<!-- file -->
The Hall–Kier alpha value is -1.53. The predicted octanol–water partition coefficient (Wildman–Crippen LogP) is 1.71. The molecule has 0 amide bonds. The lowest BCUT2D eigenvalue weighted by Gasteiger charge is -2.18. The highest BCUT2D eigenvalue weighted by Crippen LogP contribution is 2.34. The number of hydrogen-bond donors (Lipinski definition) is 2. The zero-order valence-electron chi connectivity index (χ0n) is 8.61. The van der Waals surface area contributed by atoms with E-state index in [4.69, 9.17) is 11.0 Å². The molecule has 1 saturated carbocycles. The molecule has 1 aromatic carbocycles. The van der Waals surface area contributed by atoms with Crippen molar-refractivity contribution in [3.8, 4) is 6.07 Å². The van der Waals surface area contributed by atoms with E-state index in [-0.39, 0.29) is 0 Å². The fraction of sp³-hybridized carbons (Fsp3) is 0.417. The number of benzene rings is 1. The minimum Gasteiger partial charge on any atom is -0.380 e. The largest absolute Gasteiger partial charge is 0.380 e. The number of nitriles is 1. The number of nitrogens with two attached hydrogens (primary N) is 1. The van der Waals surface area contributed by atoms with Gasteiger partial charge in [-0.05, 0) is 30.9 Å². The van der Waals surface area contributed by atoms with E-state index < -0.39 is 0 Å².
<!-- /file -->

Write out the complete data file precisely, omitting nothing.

The Hall–Kier alpha value is -1.53. The predicted octanol–water partition coefficient (Wildman–Crippen LogP) is 1.71. The molecule has 0 amide bonds. The lowest BCUT2D eigenvalue weighted by Gasteiger charge is -2.18. The highest BCUT2D eigenvalue weighted by Crippen LogP contribution is 2.34. The number of hydrogen-bond donors (Lipinski definition) is 2. The zero-order valence-electron chi connectivity index (χ0n) is 8.61. The van der Waals surface area contributed by atoms with E-state index in [4.69, 9.17) is 11.0 Å². The molecule has 1 saturated carbocycles. The molecule has 1 aromatic carbocycles. The van der Waals surface area contributed by atoms with Crippen molar-refractivity contribution in [3.8, 4) is 6.07 Å². The van der Waals surface area contributed by atoms with E-state index in [-0.39, 0.29) is 0 Å². The fraction of sp³-hybridized carbons (Fsp3) is 0.417. The number of benzene rings is 1. The minimum Gasteiger partial charge on any atom is -0.380 e. The largest absolute Gasteiger partial charge is 0.380 e. The number of nitriles is 1. The number of nitrogens with two attached hydrogens (primary N) is 1. The van der Waals surface area contributed by atoms with Gasteiger partial charge in [-0.05, 0) is 30.9 Å². The van der Waals surface area contributed by atoms with E-state index < -0.39 is 0 Å².